Five minutes which felt like an hour passed, and then they were reunited, he on a plastic covered mattress and she busily writing down the names of every nurse and physician who entered their cubicle.  Kidney Stone?  Pnuemonia?  A lump?  An anxiety attack?  Electrodes and IV lines were attached to his body in a curiously impersonal manner.  Pair after pair of plastic gloves were used and abandoned as each color coded worker bee entered and acted and departed.  Though they never spoke their own names, each one asked him his name and birthdate before beginning to work on his poor achy body.  There would be no mistakes made in this Emergency Department, at least where identification of the patient was at issue. 

Though an X-ray and CAT scan had been taken less than 24 hours before, they were locked in an office far from the ER ... and it was after business hours to boot.  The bedside X-ray machine rolled into the cubicle and she went out to the hall to avoid exposure.  Then they rolled him to the MRI machine, leaving her behind once again.  The fact that his guts were being bombarded with radiation twice in 2 days didn't seem to bother any of the technicians.  She wondered why that was the case. 

Once back in his cubicle, with a saline drip in one arm and a growing bruise from the EMT's blundering attempts to draw his blood as the ambulance bounced over potholes in the other, he began to shake.  Actually, it was more that his body was twitching uncontrollably, rhythmically, forcefully and painfully.  Back rubs and deep cleansing breaths and foot massages - she tried them all to no avail.  The gentle Irish nurse sat by his side, injecting Valium into his IV line and wondering if he was feeling anything at all.  The quivering had stopped, and his face had a delightfully goofy aspect as he denied any impact at all.  She and the nurse smiled over his abdomen.  He was calmer even if he didn't know it.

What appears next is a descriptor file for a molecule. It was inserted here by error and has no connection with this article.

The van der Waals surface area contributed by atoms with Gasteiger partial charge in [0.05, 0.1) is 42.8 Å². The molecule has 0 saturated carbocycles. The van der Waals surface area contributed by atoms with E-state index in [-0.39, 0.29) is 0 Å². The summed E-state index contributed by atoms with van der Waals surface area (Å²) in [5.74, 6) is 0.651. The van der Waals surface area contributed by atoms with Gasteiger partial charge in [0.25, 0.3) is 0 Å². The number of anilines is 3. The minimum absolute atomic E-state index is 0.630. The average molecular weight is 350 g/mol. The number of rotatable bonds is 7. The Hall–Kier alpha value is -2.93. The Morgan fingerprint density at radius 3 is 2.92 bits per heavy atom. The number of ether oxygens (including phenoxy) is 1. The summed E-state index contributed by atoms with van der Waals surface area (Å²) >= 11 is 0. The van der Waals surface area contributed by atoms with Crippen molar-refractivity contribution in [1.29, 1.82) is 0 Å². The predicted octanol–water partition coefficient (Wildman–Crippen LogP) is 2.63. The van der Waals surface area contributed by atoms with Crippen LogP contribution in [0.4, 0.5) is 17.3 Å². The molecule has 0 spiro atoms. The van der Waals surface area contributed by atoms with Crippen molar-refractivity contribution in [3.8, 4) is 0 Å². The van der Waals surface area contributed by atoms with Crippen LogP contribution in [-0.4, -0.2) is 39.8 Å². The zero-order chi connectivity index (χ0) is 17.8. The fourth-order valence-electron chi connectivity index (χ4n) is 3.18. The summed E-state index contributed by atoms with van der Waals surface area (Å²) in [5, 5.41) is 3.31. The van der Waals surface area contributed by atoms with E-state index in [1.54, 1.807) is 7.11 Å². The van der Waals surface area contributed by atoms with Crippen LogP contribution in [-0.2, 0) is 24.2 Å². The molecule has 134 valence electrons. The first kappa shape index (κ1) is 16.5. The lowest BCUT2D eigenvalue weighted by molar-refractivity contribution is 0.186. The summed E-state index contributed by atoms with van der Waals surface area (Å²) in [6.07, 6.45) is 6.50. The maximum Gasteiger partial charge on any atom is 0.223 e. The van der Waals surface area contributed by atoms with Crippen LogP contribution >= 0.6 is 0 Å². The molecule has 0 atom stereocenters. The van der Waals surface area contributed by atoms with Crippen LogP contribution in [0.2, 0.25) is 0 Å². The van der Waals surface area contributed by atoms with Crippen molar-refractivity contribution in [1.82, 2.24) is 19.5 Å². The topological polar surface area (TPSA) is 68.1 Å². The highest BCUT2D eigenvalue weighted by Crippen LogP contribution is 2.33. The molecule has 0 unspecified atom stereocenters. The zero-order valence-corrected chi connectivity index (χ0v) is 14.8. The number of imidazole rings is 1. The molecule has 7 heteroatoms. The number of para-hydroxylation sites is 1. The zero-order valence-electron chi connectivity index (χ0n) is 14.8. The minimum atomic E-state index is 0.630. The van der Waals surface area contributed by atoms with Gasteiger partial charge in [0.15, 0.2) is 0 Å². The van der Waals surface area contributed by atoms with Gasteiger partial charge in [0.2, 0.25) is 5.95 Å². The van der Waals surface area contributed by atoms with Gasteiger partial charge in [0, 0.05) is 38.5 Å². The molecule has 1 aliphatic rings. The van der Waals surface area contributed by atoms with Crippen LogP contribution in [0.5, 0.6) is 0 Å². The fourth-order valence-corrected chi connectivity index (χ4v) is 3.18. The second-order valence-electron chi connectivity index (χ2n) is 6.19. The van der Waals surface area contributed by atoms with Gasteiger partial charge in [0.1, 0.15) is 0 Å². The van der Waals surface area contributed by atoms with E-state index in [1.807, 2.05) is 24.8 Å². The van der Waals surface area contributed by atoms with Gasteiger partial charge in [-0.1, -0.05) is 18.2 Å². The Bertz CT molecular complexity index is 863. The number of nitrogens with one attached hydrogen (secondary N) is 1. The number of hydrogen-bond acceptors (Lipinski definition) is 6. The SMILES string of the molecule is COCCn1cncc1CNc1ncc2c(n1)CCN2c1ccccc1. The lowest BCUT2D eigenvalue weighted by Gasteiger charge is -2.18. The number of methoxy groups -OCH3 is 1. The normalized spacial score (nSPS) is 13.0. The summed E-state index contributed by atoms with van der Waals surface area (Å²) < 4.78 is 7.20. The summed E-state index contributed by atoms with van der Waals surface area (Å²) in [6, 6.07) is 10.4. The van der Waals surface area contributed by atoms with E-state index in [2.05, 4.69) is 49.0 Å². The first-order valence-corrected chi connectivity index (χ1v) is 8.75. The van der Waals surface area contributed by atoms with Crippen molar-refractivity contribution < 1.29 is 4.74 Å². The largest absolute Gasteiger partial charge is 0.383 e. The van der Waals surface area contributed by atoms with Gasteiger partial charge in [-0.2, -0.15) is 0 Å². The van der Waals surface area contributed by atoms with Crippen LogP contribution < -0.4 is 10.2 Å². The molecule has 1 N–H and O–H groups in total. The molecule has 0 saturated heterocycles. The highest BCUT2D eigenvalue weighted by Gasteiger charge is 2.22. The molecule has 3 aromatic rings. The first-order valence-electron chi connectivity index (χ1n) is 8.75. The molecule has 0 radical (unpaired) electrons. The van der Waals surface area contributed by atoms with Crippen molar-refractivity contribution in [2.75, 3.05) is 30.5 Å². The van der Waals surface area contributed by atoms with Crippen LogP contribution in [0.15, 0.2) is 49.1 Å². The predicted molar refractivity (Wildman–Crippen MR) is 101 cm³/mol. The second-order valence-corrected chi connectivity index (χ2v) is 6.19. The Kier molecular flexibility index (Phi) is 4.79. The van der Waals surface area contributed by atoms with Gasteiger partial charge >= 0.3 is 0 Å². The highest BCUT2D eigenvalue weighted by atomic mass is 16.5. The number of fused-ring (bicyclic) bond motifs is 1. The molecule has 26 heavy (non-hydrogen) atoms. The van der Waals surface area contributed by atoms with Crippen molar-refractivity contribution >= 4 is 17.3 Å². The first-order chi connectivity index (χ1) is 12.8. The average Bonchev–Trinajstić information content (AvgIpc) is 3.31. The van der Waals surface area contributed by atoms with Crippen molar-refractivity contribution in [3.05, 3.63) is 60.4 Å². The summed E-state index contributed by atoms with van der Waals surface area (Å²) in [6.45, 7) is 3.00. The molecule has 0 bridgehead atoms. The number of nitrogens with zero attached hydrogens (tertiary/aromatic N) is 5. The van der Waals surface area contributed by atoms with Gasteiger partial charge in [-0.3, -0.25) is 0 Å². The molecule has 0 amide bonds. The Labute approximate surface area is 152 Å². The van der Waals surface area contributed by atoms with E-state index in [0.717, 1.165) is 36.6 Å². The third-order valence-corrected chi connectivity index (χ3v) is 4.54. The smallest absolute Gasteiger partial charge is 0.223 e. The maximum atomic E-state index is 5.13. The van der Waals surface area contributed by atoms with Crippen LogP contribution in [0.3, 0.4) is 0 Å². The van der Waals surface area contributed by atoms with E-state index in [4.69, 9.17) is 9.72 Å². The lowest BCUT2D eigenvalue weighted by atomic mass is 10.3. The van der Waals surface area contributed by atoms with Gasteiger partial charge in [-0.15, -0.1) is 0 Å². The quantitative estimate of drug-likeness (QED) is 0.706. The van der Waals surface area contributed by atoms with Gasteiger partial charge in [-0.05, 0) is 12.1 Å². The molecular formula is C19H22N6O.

The diagnosis was pneumonia, a bag of antibiotics was pumped through the IV, prescriptions were written and personalized computer printed instructions were given and 8 hours after arriving at the PCP's office they were back at home, having been told to see the doctor the next day.

That was a pretty good plan, except that the PCP's office, though ostensibly on the same computer system as the Hospital, had no information about the ER visit.  They didn't want to see him until they had that information.  They didn't want to call and try to get the information.  She called the hospital, spoke to Medical Records, and was told the information had been faxed.  Calling the PCP's office once again, she was told that the lab records had indeed been faxed but there were no doctor's notes or plan of care and the PCP couldn't do anything so come in on Monday at 3:30.  She called Medical Records again, but after 10 minutes of listening to Tex-Mex-Muzak she hung up in frustration. 

So he waits 96 hours for an appointment which should have happened within 24 hours.  They wonder why he wasn't given a pneumonia shot at his annual physical just a few weeks prior to this event.  They don't understand how records can be so compartmentalized when all the entities share the same computer system.  They wonder about the safety and necessity and wastefulness of repeating tests... and will the insurance company pay for the duplications?  They had no real choice in the matter - how can you deny a physician when he asks if it's okay? They really didn't think it was okay, but what could they do?  They signed all the forms and paid the $150 Emergency Room Access Fee their insurance requires, and they will wait for the bills from the various departments and doctors to come in over time. 

He's recuperating and well-medicated and breathing more easily.  It was quite a day.